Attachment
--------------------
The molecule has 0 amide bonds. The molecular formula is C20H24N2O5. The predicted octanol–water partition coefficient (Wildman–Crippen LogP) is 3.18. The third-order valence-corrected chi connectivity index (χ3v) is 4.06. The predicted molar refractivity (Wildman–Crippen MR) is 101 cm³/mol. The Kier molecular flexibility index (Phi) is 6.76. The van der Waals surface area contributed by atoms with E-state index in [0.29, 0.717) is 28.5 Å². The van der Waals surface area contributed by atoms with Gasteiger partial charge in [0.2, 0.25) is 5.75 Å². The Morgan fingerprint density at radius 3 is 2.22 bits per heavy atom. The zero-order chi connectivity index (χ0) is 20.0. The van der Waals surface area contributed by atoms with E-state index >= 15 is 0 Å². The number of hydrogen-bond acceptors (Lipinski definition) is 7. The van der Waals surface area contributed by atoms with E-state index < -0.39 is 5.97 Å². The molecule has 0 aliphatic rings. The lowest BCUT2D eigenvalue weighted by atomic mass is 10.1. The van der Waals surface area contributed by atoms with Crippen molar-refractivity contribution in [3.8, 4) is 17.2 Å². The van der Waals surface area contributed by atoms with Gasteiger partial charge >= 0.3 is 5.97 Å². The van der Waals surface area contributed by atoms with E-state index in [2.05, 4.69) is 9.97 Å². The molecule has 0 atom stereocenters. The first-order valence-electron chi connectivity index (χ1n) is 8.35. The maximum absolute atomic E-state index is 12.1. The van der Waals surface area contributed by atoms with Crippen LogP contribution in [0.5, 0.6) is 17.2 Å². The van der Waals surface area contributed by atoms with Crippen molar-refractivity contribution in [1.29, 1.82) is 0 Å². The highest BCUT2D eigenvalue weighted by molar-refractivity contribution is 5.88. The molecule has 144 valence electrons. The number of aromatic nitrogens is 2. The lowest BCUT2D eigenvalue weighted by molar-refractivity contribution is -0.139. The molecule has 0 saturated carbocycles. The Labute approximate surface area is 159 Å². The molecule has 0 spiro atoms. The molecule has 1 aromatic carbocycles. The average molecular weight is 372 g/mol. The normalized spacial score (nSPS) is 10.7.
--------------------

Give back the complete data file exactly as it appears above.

The molecule has 0 amide bonds. The molecular formula is C20H24N2O5. The predicted octanol–water partition coefficient (Wildman–Crippen LogP) is 3.18. The third-order valence-corrected chi connectivity index (χ3v) is 4.06. The predicted molar refractivity (Wildman–Crippen MR) is 101 cm³/mol. The Kier molecular flexibility index (Phi) is 6.76. The van der Waals surface area contributed by atoms with E-state index in [0.29, 0.717) is 28.5 Å². The van der Waals surface area contributed by atoms with Gasteiger partial charge in [0.2, 0.25) is 5.75 Å². The Morgan fingerprint density at radius 3 is 2.22 bits per heavy atom. The zero-order chi connectivity index (χ0) is 20.0. The van der Waals surface area contributed by atoms with E-state index >= 15 is 0 Å². The number of hydrogen-bond acceptors (Lipinski definition) is 7. The van der Waals surface area contributed by atoms with E-state index < -0.39 is 5.97 Å². The molecule has 0 aliphatic rings. The lowest BCUT2D eigenvalue weighted by atomic mass is 10.1. The van der Waals surface area contributed by atoms with Crippen molar-refractivity contribution in [3.8, 4) is 17.2 Å². The van der Waals surface area contributed by atoms with Gasteiger partial charge >= 0.3 is 5.97 Å². The van der Waals surface area contributed by atoms with E-state index in [2.05, 4.69) is 9.97 Å². The molecule has 0 atom stereocenters. The first-order valence-electron chi connectivity index (χ1n) is 8.35. The maximum absolute atomic E-state index is 12.1. The van der Waals surface area contributed by atoms with Crippen LogP contribution in [0.5, 0.6) is 17.2 Å². The van der Waals surface area contributed by atoms with Crippen molar-refractivity contribution in [1.29, 1.82) is 0 Å². The highest BCUT2D eigenvalue weighted by molar-refractivity contribution is 5.88. The molecule has 144 valence electrons. The number of aromatic nitrogens is 2. The lowest BCUT2D eigenvalue weighted by molar-refractivity contribution is -0.139. The molecule has 0 saturated carbocycles. The Labute approximate surface area is 159 Å². The molecule has 0 spiro atoms. The molecule has 1 aromatic carbocycles. The average molecular weight is 372 g/mol. The normalized spacial score (nSPS) is 10.7.